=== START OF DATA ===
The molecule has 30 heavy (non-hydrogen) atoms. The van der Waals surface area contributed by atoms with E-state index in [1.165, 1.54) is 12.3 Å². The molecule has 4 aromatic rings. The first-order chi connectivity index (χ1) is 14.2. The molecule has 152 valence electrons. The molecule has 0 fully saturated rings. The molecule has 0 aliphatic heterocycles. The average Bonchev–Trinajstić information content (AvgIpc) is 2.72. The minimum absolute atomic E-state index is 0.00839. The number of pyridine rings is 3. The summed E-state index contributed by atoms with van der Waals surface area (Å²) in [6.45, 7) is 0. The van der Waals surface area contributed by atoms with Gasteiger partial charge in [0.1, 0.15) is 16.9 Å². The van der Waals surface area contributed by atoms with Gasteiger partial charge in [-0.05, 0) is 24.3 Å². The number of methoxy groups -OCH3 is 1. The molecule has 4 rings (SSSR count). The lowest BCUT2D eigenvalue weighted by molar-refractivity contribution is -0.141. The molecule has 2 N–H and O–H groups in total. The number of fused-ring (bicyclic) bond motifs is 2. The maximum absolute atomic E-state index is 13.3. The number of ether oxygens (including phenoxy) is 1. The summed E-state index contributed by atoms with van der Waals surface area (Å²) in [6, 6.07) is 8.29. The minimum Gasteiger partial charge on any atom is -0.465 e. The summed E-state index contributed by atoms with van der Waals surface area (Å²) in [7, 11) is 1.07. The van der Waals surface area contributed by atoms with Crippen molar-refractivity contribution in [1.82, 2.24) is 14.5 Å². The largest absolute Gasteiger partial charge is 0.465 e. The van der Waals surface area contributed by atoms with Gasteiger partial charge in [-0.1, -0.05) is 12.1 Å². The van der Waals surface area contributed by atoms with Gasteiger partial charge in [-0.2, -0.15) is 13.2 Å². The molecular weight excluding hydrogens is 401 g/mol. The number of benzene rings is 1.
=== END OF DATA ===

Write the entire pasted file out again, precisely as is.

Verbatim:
The molecule has 30 heavy (non-hydrogen) atoms. The van der Waals surface area contributed by atoms with E-state index in [1.165, 1.54) is 12.3 Å². The molecule has 4 aromatic rings. The first-order chi connectivity index (χ1) is 14.2. The molecule has 152 valence electrons. The molecule has 0 fully saturated rings. The molecule has 0 aliphatic heterocycles. The average Bonchev–Trinajstić information content (AvgIpc) is 2.72. The minimum absolute atomic E-state index is 0.00839. The number of pyridine rings is 3. The summed E-state index contributed by atoms with van der Waals surface area (Å²) in [6.45, 7) is 0. The van der Waals surface area contributed by atoms with Gasteiger partial charge in [0.1, 0.15) is 16.9 Å². The van der Waals surface area contributed by atoms with Gasteiger partial charge in [-0.05, 0) is 24.3 Å². The number of methoxy groups -OCH3 is 1. The molecule has 4 rings (SSSR count). The lowest BCUT2D eigenvalue weighted by molar-refractivity contribution is -0.141. The molecule has 2 N–H and O–H groups in total. The number of fused-ring (bicyclic) bond motifs is 2. The maximum absolute atomic E-state index is 13.3. The number of ether oxygens (including phenoxy) is 1. The summed E-state index contributed by atoms with van der Waals surface area (Å²) in [6, 6.07) is 8.29. The minimum Gasteiger partial charge on any atom is -0.465 e. The summed E-state index contributed by atoms with van der Waals surface area (Å²) in [7, 11) is 1.07. The van der Waals surface area contributed by atoms with Crippen molar-refractivity contribution in [1.82, 2.24) is 14.5 Å². The largest absolute Gasteiger partial charge is 0.465 e. The van der Waals surface area contributed by atoms with Gasteiger partial charge in [-0.1, -0.05) is 12.1 Å². The van der Waals surface area contributed by atoms with Gasteiger partial charge in [-0.2, -0.15) is 13.2 Å². The molecular weight excluding hydrogens is 401 g/mol. The number of benzene rings is 1.